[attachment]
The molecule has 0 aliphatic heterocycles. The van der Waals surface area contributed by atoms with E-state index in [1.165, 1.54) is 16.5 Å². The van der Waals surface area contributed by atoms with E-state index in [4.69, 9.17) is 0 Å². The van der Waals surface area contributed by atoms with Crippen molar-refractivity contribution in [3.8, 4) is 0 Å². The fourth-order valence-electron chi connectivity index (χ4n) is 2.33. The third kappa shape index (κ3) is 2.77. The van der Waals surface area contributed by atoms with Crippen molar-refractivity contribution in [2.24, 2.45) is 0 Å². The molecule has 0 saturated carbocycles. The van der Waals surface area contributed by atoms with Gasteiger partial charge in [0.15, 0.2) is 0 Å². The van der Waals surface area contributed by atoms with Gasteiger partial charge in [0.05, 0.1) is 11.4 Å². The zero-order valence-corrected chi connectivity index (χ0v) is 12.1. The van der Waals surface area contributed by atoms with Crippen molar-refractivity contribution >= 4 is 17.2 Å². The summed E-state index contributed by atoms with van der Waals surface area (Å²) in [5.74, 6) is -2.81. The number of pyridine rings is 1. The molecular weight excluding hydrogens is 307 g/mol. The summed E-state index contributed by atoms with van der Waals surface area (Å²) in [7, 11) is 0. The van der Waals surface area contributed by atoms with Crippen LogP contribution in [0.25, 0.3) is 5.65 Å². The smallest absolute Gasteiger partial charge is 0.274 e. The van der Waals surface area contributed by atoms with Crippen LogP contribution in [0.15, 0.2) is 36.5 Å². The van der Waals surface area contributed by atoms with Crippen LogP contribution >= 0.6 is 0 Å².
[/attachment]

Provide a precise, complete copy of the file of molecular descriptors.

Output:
The molecule has 0 aliphatic heterocycles. The van der Waals surface area contributed by atoms with E-state index in [1.165, 1.54) is 16.5 Å². The van der Waals surface area contributed by atoms with E-state index in [4.69, 9.17) is 0 Å². The van der Waals surface area contributed by atoms with Crippen molar-refractivity contribution in [3.8, 4) is 0 Å². The fourth-order valence-electron chi connectivity index (χ4n) is 2.33. The third kappa shape index (κ3) is 2.77. The van der Waals surface area contributed by atoms with Crippen molar-refractivity contribution in [2.24, 2.45) is 0 Å². The molecule has 0 saturated carbocycles. The van der Waals surface area contributed by atoms with Gasteiger partial charge in [0.15, 0.2) is 0 Å². The van der Waals surface area contributed by atoms with Gasteiger partial charge in [0.05, 0.1) is 11.4 Å². The zero-order valence-corrected chi connectivity index (χ0v) is 12.1. The van der Waals surface area contributed by atoms with Crippen molar-refractivity contribution >= 4 is 17.2 Å². The summed E-state index contributed by atoms with van der Waals surface area (Å²) in [5.74, 6) is -2.81. The number of pyridine rings is 1. The molecular weight excluding hydrogens is 307 g/mol. The summed E-state index contributed by atoms with van der Waals surface area (Å²) in [7, 11) is 0. The van der Waals surface area contributed by atoms with Crippen LogP contribution in [0.25, 0.3) is 5.65 Å². The smallest absolute Gasteiger partial charge is 0.274 e. The van der Waals surface area contributed by atoms with Crippen LogP contribution in [0.15, 0.2) is 36.5 Å². The van der Waals surface area contributed by atoms with Crippen LogP contribution >= 0.6 is 0 Å².